Form your own dividends at the times and amounts that you opine to be appropriate. More ideally IMO end of March years is the better choice of yearly rebalance timing, to align with the fiscal years such that in some years you might defer rebalancing until the start of the new year, or rebalance in the old year, or a combination of both ... according to whichever might be the more tax efficient choice.

A tad over 12% annualised since June 1991. And where 'bad' years have been relatively minor worries.

Back in past double digit inflation periods, taxation rates also increased significantly, such that even if bonds yield 12% in a 12% inflation arena, after 38% taxation that's a -4.5% real (after inflation/taxation) loss factor (IIRC 38% taxation rates were the basic rate taxpayers rates back in the 1970's when inflation was into double digits).

The main risk with holding US assets is that of Estate Tax risks. US/UK treaty can have UK investors benefit to the same (generous) degree as American's (north of $10M exemptions), BUT only if correctly managed, filing the right version of forms, correctly filled-in, at the right time. So a codicil/note-to-heirs to seek appropriate council proficient in such form filling/registration. I guess if contracted as experts and they get it wrong then your heirs would be able to pursue a claim for the losses. Perhaps a couple of grand more expensive than alternative council, but well worth the additional 'insurance'.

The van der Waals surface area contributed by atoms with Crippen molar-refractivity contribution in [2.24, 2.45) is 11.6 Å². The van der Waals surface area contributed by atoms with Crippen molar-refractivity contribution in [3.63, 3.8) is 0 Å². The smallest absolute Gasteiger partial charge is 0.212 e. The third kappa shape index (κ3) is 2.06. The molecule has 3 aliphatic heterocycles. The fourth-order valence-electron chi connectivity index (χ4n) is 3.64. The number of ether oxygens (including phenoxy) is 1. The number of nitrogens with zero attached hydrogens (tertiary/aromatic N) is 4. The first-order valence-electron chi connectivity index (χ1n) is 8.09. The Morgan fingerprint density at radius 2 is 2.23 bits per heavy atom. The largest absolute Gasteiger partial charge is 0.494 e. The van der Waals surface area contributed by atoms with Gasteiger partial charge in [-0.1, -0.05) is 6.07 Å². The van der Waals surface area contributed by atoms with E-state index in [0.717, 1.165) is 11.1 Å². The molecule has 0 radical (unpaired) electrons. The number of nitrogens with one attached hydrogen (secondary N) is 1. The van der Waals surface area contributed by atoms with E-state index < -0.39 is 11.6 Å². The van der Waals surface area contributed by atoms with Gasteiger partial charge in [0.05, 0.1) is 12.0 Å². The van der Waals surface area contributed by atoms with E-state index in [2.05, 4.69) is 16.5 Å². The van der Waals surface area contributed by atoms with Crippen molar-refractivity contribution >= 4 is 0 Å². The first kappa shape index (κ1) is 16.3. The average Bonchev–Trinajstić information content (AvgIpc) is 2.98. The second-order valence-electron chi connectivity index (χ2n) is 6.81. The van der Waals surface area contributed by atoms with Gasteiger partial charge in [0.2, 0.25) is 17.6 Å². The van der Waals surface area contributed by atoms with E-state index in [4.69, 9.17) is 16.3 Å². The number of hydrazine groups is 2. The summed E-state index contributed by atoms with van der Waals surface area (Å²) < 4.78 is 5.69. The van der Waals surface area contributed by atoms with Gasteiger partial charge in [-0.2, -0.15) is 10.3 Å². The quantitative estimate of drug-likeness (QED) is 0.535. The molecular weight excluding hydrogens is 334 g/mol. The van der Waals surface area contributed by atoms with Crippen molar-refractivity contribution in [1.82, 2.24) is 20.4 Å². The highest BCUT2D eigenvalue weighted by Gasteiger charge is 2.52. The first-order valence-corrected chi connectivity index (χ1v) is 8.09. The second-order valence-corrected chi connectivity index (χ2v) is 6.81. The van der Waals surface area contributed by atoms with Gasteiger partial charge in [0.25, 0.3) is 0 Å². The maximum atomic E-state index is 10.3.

Look at the yearly bars and ponder the comparable emotions across the 2000-2003 dot com bubble burst, 2008/9 financial crisis, and more recent Covid valley periods. When in some cases alternatives were seeing deeper than 33% losses.


Generally makes sense, but I think picking BRK flatters the return. How does the 12% look with SPX?

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Re: Permanent Portfolio Review - Year 4

#508716

Postby 1nvest » June 21st, 2022, 8:39 pm

Spet0789 wrote:I think picking BRK flatters the return. How does the 12% look with SPX?

Over the last 20 years BRK has been pretty much been a closet tracker. Suffered less in the years prior to that i.e. declined less during the dot com bubble burst 2000 through 2002 years.

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Re: Permanent Portfolio Review - Year 4

#508756

Postby Kantwebefriends » June 22nd, 2022, 12:04 am

The main risk with holding US assets is that of Estate Tax risks.


Does that apply if I hold US equities or TIPS only within a SIPP?

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Re: Permanent Portfolio Review - Year 4

#510517

Postby 1nvest » June 29th, 2022, 9:00 am

Kantwebefriends wrote:
The main risk with holding US assets is that of Estate Tax risks.

Does that apply if I hold US equities or TIPS only within a SIPP?